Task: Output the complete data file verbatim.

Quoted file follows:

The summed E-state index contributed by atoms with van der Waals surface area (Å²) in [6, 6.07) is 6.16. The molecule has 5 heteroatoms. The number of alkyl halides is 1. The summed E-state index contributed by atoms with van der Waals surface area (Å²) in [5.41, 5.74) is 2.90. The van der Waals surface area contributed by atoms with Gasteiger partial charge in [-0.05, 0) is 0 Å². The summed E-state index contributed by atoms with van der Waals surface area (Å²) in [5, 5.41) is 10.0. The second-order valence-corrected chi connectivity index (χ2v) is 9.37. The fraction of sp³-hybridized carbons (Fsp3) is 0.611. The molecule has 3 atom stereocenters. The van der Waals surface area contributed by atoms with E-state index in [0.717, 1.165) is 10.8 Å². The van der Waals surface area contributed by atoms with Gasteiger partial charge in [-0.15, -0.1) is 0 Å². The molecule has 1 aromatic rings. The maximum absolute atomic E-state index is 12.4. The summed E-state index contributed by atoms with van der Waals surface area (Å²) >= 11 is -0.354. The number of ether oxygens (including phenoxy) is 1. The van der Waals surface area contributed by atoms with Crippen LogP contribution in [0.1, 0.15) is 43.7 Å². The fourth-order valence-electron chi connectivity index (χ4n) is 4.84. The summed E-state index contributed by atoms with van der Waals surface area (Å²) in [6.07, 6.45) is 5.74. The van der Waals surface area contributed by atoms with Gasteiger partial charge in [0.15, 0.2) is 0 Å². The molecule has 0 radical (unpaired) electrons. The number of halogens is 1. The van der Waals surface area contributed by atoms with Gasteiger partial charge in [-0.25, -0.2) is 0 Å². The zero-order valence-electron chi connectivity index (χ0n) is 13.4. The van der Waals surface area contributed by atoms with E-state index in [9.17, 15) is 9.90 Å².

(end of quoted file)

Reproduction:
The summed E-state index contributed by atoms with van der Waals surface area (Å²) in [6, 6.07) is 6.16. The molecule has 5 heteroatoms. The number of alkyl halides is 1. The summed E-state index contributed by atoms with van der Waals surface area (Å²) in [5.41, 5.74) is 2.90. The van der Waals surface area contributed by atoms with Gasteiger partial charge in [-0.05, 0) is 0 Å². The summed E-state index contributed by atoms with van der Waals surface area (Å²) in [5, 5.41) is 10.0. The second-order valence-corrected chi connectivity index (χ2v) is 9.37. The fraction of sp³-hybridized carbons (Fsp3) is 0.611. The molecule has 3 atom stereocenters. The van der Waals surface area contributed by atoms with E-state index in [0.717, 1.165) is 10.8 Å². The van der Waals surface area contributed by atoms with Gasteiger partial charge in [-0.15, -0.1) is 0 Å². The molecule has 1 aromatic rings. The maximum absolute atomic E-state index is 12.4. The summed E-state index contributed by atoms with van der Waals surface area (Å²) >= 11 is -0.354. The number of ether oxygens (including phenoxy) is 1. The van der Waals surface area contributed by atoms with Crippen LogP contribution in [0.1, 0.15) is 43.7 Å². The fourth-order valence-electron chi connectivity index (χ4n) is 4.84. The summed E-state index contributed by atoms with van der Waals surface area (Å²) in [6.07, 6.45) is 5.74. The van der Waals surface area contributed by atoms with Gasteiger partial charge in [0.15, 0.2) is 0 Å². The molecule has 0 radical (unpaired) electrons. The number of halogens is 1. The van der Waals surface area contributed by atoms with Gasteiger partial charge in [-0.25, -0.2) is 0 Å². The zero-order valence-electron chi connectivity index (χ0n) is 13.4. The van der Waals surface area contributed by atoms with E-state index in [9.17, 15) is 9.90 Å².